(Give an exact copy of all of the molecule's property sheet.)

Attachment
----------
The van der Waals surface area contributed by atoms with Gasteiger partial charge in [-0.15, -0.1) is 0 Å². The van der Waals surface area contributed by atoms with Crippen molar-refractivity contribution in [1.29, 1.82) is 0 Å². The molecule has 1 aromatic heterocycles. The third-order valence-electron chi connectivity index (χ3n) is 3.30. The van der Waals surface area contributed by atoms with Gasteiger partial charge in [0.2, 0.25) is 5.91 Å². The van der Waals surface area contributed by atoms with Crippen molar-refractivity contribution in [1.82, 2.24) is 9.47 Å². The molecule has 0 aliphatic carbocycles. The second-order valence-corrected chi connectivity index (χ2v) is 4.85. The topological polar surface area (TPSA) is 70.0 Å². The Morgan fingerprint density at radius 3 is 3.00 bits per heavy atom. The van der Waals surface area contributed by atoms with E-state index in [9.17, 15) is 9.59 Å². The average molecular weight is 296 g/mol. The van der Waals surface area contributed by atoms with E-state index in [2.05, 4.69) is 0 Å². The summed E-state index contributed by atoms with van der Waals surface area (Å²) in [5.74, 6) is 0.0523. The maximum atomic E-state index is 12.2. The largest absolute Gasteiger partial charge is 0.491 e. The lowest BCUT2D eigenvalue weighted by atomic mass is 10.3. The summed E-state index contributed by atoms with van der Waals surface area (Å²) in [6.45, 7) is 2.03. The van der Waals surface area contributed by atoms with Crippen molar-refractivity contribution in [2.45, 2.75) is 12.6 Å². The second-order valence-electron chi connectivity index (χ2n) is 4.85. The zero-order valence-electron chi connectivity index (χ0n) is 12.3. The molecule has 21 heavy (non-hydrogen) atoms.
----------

The van der Waals surface area contributed by atoms with Gasteiger partial charge in [-0.15, -0.1) is 0 Å². The van der Waals surface area contributed by atoms with Crippen molar-refractivity contribution in [1.29, 1.82) is 0 Å². The molecule has 1 aromatic heterocycles. The third-order valence-electron chi connectivity index (χ3n) is 3.30. The van der Waals surface area contributed by atoms with Gasteiger partial charge in [0.2, 0.25) is 5.91 Å². The van der Waals surface area contributed by atoms with Crippen molar-refractivity contribution in [1.82, 2.24) is 9.47 Å². The molecule has 0 aliphatic carbocycles. The second-order valence-corrected chi connectivity index (χ2v) is 4.85. The topological polar surface area (TPSA) is 70.0 Å². The Morgan fingerprint density at radius 3 is 3.00 bits per heavy atom. The van der Waals surface area contributed by atoms with E-state index in [9.17, 15) is 9.59 Å². The average molecular weight is 296 g/mol. The van der Waals surface area contributed by atoms with E-state index in [2.05, 4.69) is 0 Å². The summed E-state index contributed by atoms with van der Waals surface area (Å²) in [5.74, 6) is 0.0523. The maximum atomic E-state index is 12.2. The largest absolute Gasteiger partial charge is 0.491 e. The lowest BCUT2D eigenvalue weighted by atomic mass is 10.3. The summed E-state index contributed by atoms with van der Waals surface area (Å²) in [6.45, 7) is 2.03. The van der Waals surface area contributed by atoms with Crippen molar-refractivity contribution in [2.45, 2.75) is 12.6 Å². The second-order valence-electron chi connectivity index (χ2n) is 4.85. The zero-order valence-electron chi connectivity index (χ0n) is 12.3. The molecule has 21 heavy (non-hydrogen) atoms.